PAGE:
Supreme Court won't hear nuke subsidy cases, clarifying state energy jurisdiction
- The U.S. Supreme Court on Monday declined to take up a pair of cases challenging state nuclear subsidies in New York and Illinois, affirming the legality of the similar programs.
- Fossil fuel generators had challenged the legality of the subsidies, which were respectively upheld by federal district and appeals courts last year. The Supreme Court announced it would not hear the cases without explanation.
- The decision helps define the extent of state jurisdiction in setting power generation policy. The High Court previously said it was illegal to link receipt of a state subsidy to participation in interstate power markets, but the nuclear subsidy programs do not make participation mandatory.
The Supreme Court's decision not to hear challenges to the nuclear subsidies is the final ruling on the legality of the programs, whose structure has now been replicated in other states.
Since New York and Illinois approved their nuclear supports in 2016 and 2017, respectively, Connecticut and New Jersey have enacted programs to preserve the generators threatened with early retirement because of competition from natural gas and renewables.
With each program, policymakers designed the subsidies to skirt an earlier Supreme Court ruling — 2016's Hughes v. Talen Energy.
In that case, the Supreme Court invalidated a gas generation program in Maryland because the state made receipt of a subsidy contingent on the plant participating in the PJM wholesale market, which operates across more than a dozen mid-Atlantic states.
That, the High Court unanimously ruled, amounted to a state policy interfering in the interstate power markets overseen by the Federal Energy Regulatory Commission, rendering the subsidy program unconstitutional.
The Illinois and New York subsidies, however, avoided the issue by linking their subsidies to the carbon-free generation nuclear power provides, and making participation in wholesale markets only voluntary for the plants.
Writing in support of the subsidies, FERC and the Department of Justice told a lower court this year that the Zero Emission Credit (ZEC) programs avoid the "fatal defect" of the Hughes case because market participation is not required.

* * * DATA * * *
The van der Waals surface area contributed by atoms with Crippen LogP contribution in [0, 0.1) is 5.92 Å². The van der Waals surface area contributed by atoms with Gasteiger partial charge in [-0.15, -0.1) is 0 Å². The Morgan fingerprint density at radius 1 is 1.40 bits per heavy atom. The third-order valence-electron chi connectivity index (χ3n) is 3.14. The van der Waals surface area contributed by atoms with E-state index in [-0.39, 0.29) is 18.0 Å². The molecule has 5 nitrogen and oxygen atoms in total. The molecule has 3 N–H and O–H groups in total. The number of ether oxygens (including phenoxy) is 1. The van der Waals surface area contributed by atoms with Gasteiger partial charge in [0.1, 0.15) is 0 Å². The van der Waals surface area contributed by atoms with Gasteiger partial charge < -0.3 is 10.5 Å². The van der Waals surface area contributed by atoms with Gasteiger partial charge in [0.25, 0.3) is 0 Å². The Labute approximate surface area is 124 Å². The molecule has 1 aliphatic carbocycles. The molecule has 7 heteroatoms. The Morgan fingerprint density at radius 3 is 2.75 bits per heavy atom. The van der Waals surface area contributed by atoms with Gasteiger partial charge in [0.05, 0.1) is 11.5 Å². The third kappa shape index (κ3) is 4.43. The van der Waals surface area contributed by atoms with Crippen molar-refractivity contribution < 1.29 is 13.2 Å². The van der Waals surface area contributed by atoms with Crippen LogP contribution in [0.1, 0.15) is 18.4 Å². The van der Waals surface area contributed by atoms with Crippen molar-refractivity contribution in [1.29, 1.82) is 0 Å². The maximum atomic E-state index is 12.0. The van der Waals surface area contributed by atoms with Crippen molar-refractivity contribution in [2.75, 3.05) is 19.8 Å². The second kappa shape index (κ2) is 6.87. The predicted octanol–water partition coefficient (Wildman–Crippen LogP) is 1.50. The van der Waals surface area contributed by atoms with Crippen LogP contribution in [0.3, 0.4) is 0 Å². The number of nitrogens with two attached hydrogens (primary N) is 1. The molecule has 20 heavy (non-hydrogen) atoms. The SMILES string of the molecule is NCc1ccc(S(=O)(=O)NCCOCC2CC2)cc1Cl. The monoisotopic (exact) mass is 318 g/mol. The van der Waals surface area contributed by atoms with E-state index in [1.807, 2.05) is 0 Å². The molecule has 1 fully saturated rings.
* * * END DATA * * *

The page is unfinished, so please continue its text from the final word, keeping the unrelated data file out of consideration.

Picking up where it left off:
"Generators may receive ZECs even if they do not clear the capacity auctions conducted by the two FERC-jurisdictional market operators in Illinois," they wrote. "The ZECs are separate commodities that represent the environmental attributes of a particular form of power generation; they are not payments for, or otherwise bundled with, sales of energy or capacity at wholesale, and thereby fall outside of FERC's exclusive jurisdiction over wholesale transactions."
The 7th Circuit Court of Appeals, which received that brief, sided with FERC and the nuclear sector in its Sept. 2018 ruling upholding the Illinois subsidies.
Judge Frank Easterbrook invoked the Hughes case explicitly in his decision, writing that it "draws a line between state laws whose effect depends on a utility's participation in an interstate auction (forbidden) and state laws that do not so depend but that may affect auctions (allowed)."
The 2nd Circuit Court of Appeals followed suit weeks later, issuing a similar decision upholding New York's ZEC program.
"New York has kept the line in sight, and gone as near as can be without crossing," wrote Judge Dennis Jacobs.
The Supreme Court's decision to abide by those rulings shows it is interpreting the Hughes decision narrowly, allowing states to set energy goals that do not directly influence power markets even if there are indirect and expected impacts on prices.
Now that the ZEC policies have been upheld, other states could use them as models to craft programs. Pennsylvania and Ohio lawmakers are currently considering nuclear subsidies, but a draft version of the Ohio bill would require subsidy recipients to be compensated "exclusively" by wholesale markets, potentially making it legally vulnerable.
While the nuclear subsidies have been upheld, FERC can still take action to limit their wholesale market impacts. Regulators are currently considering rule changes in PJM that would remove subsidized resources from its capacity market, but have been unable to form a majority to approve or deny them for months.
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